### Problem statement

Given a binary search tree (BST), find the lowest common ancestor (LCA) node of two given nodes in the BST.

According to the definition of LCA on Wikipedia: The lowest common ancestor is defined between two nodes `p`

and `q`

as the lowest node in `T`

that has both `p`

and `q`

as descendants (where we allow **a node to be a descendant of itself**).

Problem statement taken from: https://leetcode.com/problems/lowest-common-ancestor-of-a-binary-search-tree/

**Example 1:**

```
Input: root = [6, 2, 8, 0, 4, 7, 9, null, null, 3, 5], p = 2, q = 8
Output: 6
Explanation: The LCA of nodes 2 and 8 is 6.
```

**Example 2:**

```
Input: root = [6, 2, 8, 0, 4, 7, 9, null, null, 3, 5], p = 2, q = 4
Output: 2
Explanation: The LCA of nodes 2 and 4 is 2, since a node can be a descendant of itself according to the LCA definition.
```

**Example 3:**

```
Input: root = [2, 1], p = 2, q = 1
Output: 2
```

**Constraints:**

```
- The number of nodes in the tree is in the range [2, 10^5]
- -10^9 <= Node.val <= 10^9
- All Node.val are unique
- p != q
- p and q will exist in the BST
```

### Explanation

#### Storing paths

The solution in this approach is to store the path from the root to p and root to q in two separate arrays. We then find the first element in the arrays that are mismatched.

For **Example 2:**

The path from the root to 2: [6, 2]

The path from the root to 4: [6, 2, 4]

We find the first element: 6 matches. We check the next element, which is 2, and it matches. The array for path root to 2 is done, and the array for path root to 4 has an element at the 2nd index; we consider it a mismatch.

We return the last element in both the arrays that match, which is 2.

A C++ snippet of the above approach is as follows:

```
bool findPath(Node* root, vector<int>& path, int k) {
if (root == NULL) {
return false;
}
path.push_back(root->val);
if (root->val == k) {
return true;
}
if ((root->left && findPath(root->left, path, k))
|| (root->right && findPath(root->right, path, k))) {
return true;
}
path.pop_back();
return false;
}
int findLCA(Node* root, int p, int q) {
vector<int> path1, path2;
int i;
if (!findPath(root, path1, p)
|| !findPath(root, path2, q)) {
return -1;
}
for (i = 0; i < path1.size() && i < path2.size(); i++)
if (path1[i] != path2[i])
break;
return path1[i - 1];
}
```

The time complexity and the space complexity of the above approach is **O(n)**.

#### Single Traversal

We use preorder traversal and solve the problem using below steps:

- We check if the value of the root matches p and q
- If yes, we return the root
- else we recursively call the left and right subtree

- If there is any root that returns one NULL and one NON-NULL value, we return the corresponding NON-NULL value for that node.
- The root that returns both NON-NULL values for both the left and right subtree, is our LCA.

A C++ snippet of the above approach is as follows:

```
struct Node* findLCA(struct Node* root, int p, int q) {
if (root == NULL)
return NULL;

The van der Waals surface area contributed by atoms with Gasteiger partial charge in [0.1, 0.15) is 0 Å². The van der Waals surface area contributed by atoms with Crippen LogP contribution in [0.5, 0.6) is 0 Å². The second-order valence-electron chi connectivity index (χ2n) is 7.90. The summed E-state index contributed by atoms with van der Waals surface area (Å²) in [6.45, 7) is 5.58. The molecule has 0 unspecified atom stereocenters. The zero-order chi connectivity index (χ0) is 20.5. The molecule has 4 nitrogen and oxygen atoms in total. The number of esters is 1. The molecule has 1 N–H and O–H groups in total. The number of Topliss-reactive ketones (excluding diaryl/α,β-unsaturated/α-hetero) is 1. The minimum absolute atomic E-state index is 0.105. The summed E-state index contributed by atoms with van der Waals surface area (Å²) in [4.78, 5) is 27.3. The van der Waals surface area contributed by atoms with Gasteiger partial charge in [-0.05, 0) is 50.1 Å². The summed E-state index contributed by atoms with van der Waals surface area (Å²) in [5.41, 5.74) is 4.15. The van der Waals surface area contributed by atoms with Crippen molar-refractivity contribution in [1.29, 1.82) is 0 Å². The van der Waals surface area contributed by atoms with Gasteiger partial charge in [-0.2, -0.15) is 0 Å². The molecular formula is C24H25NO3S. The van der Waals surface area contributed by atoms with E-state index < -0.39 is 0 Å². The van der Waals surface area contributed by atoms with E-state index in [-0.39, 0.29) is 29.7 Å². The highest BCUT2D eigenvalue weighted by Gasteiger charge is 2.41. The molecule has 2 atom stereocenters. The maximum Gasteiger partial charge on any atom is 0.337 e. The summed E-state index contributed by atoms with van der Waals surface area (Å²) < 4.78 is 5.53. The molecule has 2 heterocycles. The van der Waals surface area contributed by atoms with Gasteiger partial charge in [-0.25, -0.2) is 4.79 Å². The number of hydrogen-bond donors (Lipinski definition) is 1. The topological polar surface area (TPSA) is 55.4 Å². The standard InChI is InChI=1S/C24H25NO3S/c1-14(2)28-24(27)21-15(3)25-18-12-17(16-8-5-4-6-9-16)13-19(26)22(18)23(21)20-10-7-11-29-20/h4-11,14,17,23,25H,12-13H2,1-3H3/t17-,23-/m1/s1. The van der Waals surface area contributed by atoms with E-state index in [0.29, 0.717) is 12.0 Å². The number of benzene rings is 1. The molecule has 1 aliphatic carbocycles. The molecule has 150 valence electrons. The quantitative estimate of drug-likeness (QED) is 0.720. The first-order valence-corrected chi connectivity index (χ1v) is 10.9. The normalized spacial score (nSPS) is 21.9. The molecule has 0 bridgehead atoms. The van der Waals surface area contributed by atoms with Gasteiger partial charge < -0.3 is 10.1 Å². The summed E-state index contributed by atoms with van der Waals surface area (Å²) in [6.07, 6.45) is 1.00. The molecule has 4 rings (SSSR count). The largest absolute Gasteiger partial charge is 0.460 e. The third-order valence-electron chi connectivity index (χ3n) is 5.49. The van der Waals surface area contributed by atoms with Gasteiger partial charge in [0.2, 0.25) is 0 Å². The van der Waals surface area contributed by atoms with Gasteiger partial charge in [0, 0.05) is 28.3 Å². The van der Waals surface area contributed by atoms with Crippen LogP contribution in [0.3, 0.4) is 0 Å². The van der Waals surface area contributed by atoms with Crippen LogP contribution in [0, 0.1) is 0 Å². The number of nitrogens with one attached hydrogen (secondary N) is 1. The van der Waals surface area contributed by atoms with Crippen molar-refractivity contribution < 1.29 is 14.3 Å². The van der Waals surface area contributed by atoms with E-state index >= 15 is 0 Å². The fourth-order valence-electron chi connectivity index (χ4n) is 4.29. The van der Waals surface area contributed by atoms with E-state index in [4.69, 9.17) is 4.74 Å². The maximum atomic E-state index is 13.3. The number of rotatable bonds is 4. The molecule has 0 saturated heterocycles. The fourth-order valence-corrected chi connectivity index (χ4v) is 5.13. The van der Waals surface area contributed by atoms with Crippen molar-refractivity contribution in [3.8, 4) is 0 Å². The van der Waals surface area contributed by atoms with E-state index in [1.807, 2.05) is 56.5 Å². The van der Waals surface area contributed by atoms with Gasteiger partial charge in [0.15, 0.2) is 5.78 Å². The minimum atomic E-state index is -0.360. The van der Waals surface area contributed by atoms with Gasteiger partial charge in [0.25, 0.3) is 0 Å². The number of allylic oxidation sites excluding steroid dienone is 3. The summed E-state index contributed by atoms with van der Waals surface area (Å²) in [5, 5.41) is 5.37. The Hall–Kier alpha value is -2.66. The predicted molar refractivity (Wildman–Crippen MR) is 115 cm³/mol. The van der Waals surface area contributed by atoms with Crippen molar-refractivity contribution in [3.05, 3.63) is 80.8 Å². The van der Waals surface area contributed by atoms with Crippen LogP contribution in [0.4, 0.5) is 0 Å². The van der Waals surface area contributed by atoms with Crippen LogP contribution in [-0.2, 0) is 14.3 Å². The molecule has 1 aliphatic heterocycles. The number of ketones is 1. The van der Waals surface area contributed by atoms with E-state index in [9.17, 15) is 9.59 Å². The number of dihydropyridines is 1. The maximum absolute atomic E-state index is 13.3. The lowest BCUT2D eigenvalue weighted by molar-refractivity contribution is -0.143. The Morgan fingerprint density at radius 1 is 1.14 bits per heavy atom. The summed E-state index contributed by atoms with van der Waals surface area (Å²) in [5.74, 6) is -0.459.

if (root->key == p || root->key == q)
return root;
Node* leftLCA = findLCA(root->left, p, q);
Node* rightLCA = findLCA(root->right, p, q);
if (leftLCA && rightLCA) {
return root;
}
return (leftLCA != NULL) ? leftLCA : rightLCA;
}
```

The time complexity of the above approach is **O(n)**, and the space complexity is **O(h)**, where h is the tree's height.

#### Recursion

The problem statement states that the tree is a Binary Search Tree (BST). We can modify the above recursive approach to avoid unnecessary calls to the left and right subtree.

Let's check the algorithm first.

```
- if root == null
- return null
- if root->val > p->val && root->val > q->val
- return lca(root->left, p, q)
- if root->val < p->val && root->val < q->val
- return lca(root->right, p, q)
- return root
```

This approach's time and space complexity are **O(h)**, where h is the tree's height.

Let's check our algorithm in **C++**, **Golang**, and **JavaScript**.

#### C++ solution

```
class Solution {
public:
TreeNode* lowestCommonAncestor(TreeNode* root, TreeNode* p, TreeNode* q) {
if(root == NULL) {
return NULL;
}
if(root->val > p->val && root->val > q->val) {
return lowestCommonAncestor(root->left, p, q);
}
if(root->val < p->val && root->val < q->val) {
return lowestCommonAncestor(root->right, p, q);
}
return root;
}
};
```

#### Golang solution

```
func lowestCommonAncestor(root, p, q *TreeNode) *TreeNode {
if root == nil {
return nil
}
if root.Val > p.Val && root.Val > q.Val {
return lowestCommonAncestor(root.Left, p, q)
}
if root.Val < p.Val && root.Val < q.Val {
return lowestCommonAncestor(root.Right, p, q)
}
return root
}
```

#### JavaScript solution

```
var lowestCommonAncestor = function(root, p, q) {
if(root === null) {
return null;
}
if(root.val > p.val && root.val > q.val) {
return lowestCommonAncestor(root.left, p, q);
}
if(root.val < p.val && root.val < q.val) {
return lowestCommonAncestor(root.right, p, q);
}
return root;
};
```

Let's dry-run our algorithm to see how the solution works.

```
Input: root = [6, 2, 8, 0, 4, 7, 9, null, null, 3, 5]
p = 2
q = 4
Step 1: if root == NULL
root -> 6
false
if root->val > p->val && root->val > q->val
6 > 2 && 6 > 4
true
return lowestCommonAncestor(root->left, p, q)
lowestCommonAncestor(->2, ->2, ->4)
// lowestCommonAncestor(->2, ->2, ->4)
Step 2: if root == NULL
root -> 2
false
if root->val > p->val && root->val > q->val
2 > 2 && 2 > 4
false
if root->val < p->val && root->val < q->val
2 < 2 && 2 < 4
false
return root
We backtrack to Step 1
Step 3: return lowestCommonAncestor(root->left, p, q)
lowestCommonAncestor(->2, ->2, ->4)
2
We return the answer as 2.
```

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